Fueling a Startup Movement in the Breadbasket of the World

Connecting Students to STEM Careers

  The City of San Francisco brought in FUSE Fellow Nicola Clifford to help establish school-to-workforce science, technology, engineering, and math (STEM) pipelines for the city of San Francisco, bringing together public, private and nonprofit partners. The outcome: The launch of the STEM Talent Pathway, a collective impact initiative involving private corporations, city government, local universities and the school system that strengthens pathways through formation of cross-sector partnerships, with a focus on creating opportunity for those traditionally underrepresented in STEM fields. As the demand for a workforce educated in science, engineering, technology and math (STEM) continues to grow, the Bay Area, home to some of the most innovative companies in the world, is positioned to lead the way in educating young people for STEM careers, especially young people traditionally underrepresented in STEM fields. But the path between school and jobs is not always clear for students. To that end, Nicola Clifford, a management consultant who has worked across public, private and nonprofit sectors, was hired as a FUSE Fellow in 2015 to work with the Office of the Mayor of San Francisco, the San Francisco Unified School District and the Chamber of Commerce to create a unified, comprehensive plan to connect more students to STEM careers and cement the initiative within the Chamber. During her fellowship, Clifford worked to integrate disparate efforts into a cohesive strategy. To generate ideas for STEM career pathways, she brought together organizations from the public and private sectors, including leaders from the Mayor’s office, SFUSD; private companies like Kaiser Permanente, Salesforce, and Genentech; and local colleges like San Francisco State University. Together they developed goals and created a framework for getting students from high school to STEM careers, and developed and fostered ideas for strengthening pathways from school to jobs. [caption id="attachment_3953" align="alignright" width="150"] Nicola Clifford[/caption] The group also developed and deployed a data system and scorecard for the City, School District, partners in higher education, as well as businesses, to track the outcomes of the group’s work, as students graduate and pursue post-secondary pathways. The collaborative will connect with LinkedIn and Beyond 12, a nonprofit that supports students along their journey after graduation, capturing data on young people’s progress, for the first time shedding light on the critical time period in a youth’s life from the age of 18 to 24. This will allow all collaborative members to gain visibility into the long-term outcomes of their investments and enable the ability to fine tune STEM programming to better support youth based on their identified needs. More than 20 partners from all sectors, including corporate partners like LinkedIn and Zynga as well as organizations like Change Catalyst, which aims to help diversify the technology workforce, joined the collective impact effort. One of the first key partnerships formed was between San Francisco State University (SFSU), the school district, Metro Academies, and the Chamber of Commerce to address the need for better computer science education in high school called the San Francisco Computer Science For All (SF CALL) program. And together with Keith Bowman, Dean of the College of  Science and Engineering at SFSU, they won a National Science Foundation grant to create the pathways from high school, to college and STEM careers. Funds from the grant will work to improve STEM interest in high school students, including:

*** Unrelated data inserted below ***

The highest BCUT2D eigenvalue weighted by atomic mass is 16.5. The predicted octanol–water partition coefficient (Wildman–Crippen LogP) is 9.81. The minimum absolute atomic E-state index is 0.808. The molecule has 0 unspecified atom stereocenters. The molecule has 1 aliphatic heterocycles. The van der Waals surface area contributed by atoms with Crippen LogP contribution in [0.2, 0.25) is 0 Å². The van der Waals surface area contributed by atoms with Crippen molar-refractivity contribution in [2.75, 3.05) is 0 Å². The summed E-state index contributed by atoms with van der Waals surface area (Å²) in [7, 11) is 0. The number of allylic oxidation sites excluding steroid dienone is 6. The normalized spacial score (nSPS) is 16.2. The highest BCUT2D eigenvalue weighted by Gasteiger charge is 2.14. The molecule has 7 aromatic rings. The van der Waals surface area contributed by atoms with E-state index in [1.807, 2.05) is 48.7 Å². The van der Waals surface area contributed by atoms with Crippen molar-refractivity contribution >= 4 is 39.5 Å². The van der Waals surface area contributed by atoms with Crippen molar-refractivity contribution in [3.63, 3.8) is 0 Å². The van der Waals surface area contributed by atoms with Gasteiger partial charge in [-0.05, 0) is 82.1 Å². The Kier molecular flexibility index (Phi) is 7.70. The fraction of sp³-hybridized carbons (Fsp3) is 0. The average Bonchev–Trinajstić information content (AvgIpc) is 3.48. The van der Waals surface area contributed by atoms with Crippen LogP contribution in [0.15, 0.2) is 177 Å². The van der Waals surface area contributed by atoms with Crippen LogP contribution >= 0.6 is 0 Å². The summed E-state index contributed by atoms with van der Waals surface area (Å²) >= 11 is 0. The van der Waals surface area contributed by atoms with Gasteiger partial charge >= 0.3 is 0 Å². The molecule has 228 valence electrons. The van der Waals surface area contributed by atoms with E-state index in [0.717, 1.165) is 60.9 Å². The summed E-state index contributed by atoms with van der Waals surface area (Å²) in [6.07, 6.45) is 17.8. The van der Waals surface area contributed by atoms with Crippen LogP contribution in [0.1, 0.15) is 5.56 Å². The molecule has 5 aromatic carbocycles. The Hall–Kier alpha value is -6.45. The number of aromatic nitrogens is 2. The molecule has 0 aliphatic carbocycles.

1. Supporting curriculum development for high school computer science classes.
  2. Bringing the Metro Academies (community colleges) into high schools, focusing on first-generation college students, to get high schoolers interested and engaged in computer science.
  3. Teacher training for computer science teachers, for which the district has been historically lacking.
  4. Working to include computer science as an acceptable science requirement for high school graduation.
The STEM Talent Pathway initiative is now established in the Chamber of Commerce, and is co-chaired by Genentech and San Francisco State, where Clifford believes the work will continue, as private and public sector partnerships connect to help build a bridge for students to STEM careers in their own backyard. In the long term, Clifford and the team are counting on the Talent Pathway becoming ingrained in the Chamber of Commerce’s foundation as a key area of focus. She believes that having the project live in the private sector is critical, as there is a great need to continue to bring in business perspective as these pipeline programs continue to grow.  

Connecting Students to STEM Careers